"Good!" said Mr. Pawle. "Let us go at once—it is only a few minutes' walk."

"And in the meantime," suggested Mr. Carless, "Miss Wickham might be asked to remain here—under the wing of the excellent Miss Penkridge?"

Viner laughingly remarked that he had no doubt whatever that Miss Penkridge would willingly assume this position of trust, and leading his callers into the hall, left them for a moment while he returned to the drawing-room. He was smiling when he returned.

"I think Miss Wickham will be safe for some time," he said. "Horrified as she is at the conduct of the wicked Mrs. Killenhall, she is sufficiently feminine to be taking a vast interest in my aunt's account of how she brought off her wonderful stroke of genius this afternoon. So—shall we go round?"

Drillford, found alone in his office, showed no surprise when Viner brought in and introduced his companions. He already knew the two lawyers, and exchanged comprehending words with them, but he looked at Lord Ellingham with the same interest which Viner had seen in him when Miss Wickham was present.

"Of course, you may see the whole lot, gentlemen," he said as he unlocked the drawer. "I don't want you to take these things away now, though, because we'd like to produce them when these people are brought up tomorrow morning. But after they've been shown, I'll hand them over—and in the meantime you can rely on it that they'll be taken care of—rather! Well, now, here's the missing ring! Hyde, you know, admitted to picking up one—this is the other, without doubt. And—there's the fifty-thousand-pound diamond. Of course, Cortelyon robbed Ashton after he'd killed him as a piece of bluff—what he wanted was these papers. He evidently gave Cave, or Starr, his accomplice, certain of the papers, to play the game with, but the really important ones he kept in his own pocket, where I found 'em. There you are, gentlemen."

He handed over a stout linen-lined foolscap envelope to Mr. Carless, and that gentleman, whose fingers trembled a little in spite of his determined attempt to preserve his professional coolness, drew certain papers from it, and laying them on a desk close by, beckoned the other men to his elbows, and began to examine them. For several minutes the four pairs of eyes ran over the various documents, Mr. Carless' finger pointing to one particular passage or another during their hasty perusal, and he and Mr. Pawle nodding assent as they exchanged glances and muttered remarks.

"Not a doubt of it!" exclaimed Mr. Carless suddenly. "Not one doubt! Observe the extraordinary care which the missing Lord Marketstoke took to safeguard his own interests and those of his daughter, in case he ever wished to revive his claims. Here, for instance is his marriage certificate. You see, he took good care to be married in his own real, proper, legal name! Here, again, is the birth certificate of his daughter. You see how she is described—Avice Wickham Cave-Gray, daughter of, et cetera, et cetera. And here is his death certificate—that too is all in order. You see, all these are duly attested copies—we could, of course, insist on having them verified over there, but I've no doubt about their genuineness—what do you say, Pawle?"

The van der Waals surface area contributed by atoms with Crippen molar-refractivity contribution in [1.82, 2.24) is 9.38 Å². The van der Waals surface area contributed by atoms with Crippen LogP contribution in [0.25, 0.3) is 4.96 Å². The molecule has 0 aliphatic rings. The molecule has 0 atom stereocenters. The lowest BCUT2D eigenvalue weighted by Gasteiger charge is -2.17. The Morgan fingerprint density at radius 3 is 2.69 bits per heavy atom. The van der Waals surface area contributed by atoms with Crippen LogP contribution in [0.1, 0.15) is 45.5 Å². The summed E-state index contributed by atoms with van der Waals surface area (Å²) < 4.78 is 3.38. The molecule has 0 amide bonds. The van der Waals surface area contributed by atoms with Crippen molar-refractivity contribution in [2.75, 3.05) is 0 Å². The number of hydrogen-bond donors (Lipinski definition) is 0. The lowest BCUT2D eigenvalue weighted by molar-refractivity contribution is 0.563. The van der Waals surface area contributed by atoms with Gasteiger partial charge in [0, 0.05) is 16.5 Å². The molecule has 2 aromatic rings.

"I should say there's no doubt whatever," answered Mr. Pawle readily.
"But now, this memorandum, evidently written by Ashton himself, in
London, soon after he got here?"

Mr. Carless ran his eye over the document which Mr. Pawle indicated.

"Aye!" he said. "A most important, most valuable piece of evidence. You see that Cortelyon's name is mentioned in it. What's he say—'The only man besides myself who is in full possession of the facts,' Gad—that'll hang this scoundrel! Yes, here it is—the full history of the case, very lucidly summarized; he must have been a very good business man, this unfortunate Ashton, poor fellow! But what's this he's put at the end, as a sort of note?"

"'Since arriving in England and making inquiries in London and about Marketstoke and Ellingham as to the character and abilities of the young man who is the present holder of the title and estates which are by right my ward's I have had considerable doubt as to whether or not I should exercise the discretion extended to me by her father. Having nobody of my own, I have left her all my fortune, which is a handsome one, and she will be a rich woman. The young man seems to be an estimable and promising young fellow, and I am much exercised in mind as to whether it might not be best if Cortelyon and I kept the secret to ourselves until our deaths.'"

Mr. Carless read this passage aloud, and then smote the desk heavily with his hand.

"There's the secret of the murder!" he exclaimed. "You see, gentlemen, Ashton, one holder of the secret, was honest; the other, Cortelyon, was a rogue. Ashton wanted nothing for himself; Cortelyon wanted to profit. Cortelyon saw that by killing Ashton he alone would have the secret; he evidently got two accomplices who were necessary to him, and he meant, by suppressing certain facts and enlarging on others, to palm off an impostor who—mark this!—could be squared by one hundred thousand pounds! Oh, a bad fellow! Keep him tight, Mr. Inspector, keep him tight!"

"You needn't bother yourself, Mr. Carless," answered Drillford laconically. "We'll see to that!"

Mr. Carless again cast an eye on the passage he had just read, and then, touching Lord Ellingham's arm, drew his attention to it again, whispering something in his ear at which the young man's cheek reddened. Then he gathered up the papers, carefully replaced them in their linen-lined envelope, and handed them to Drillford.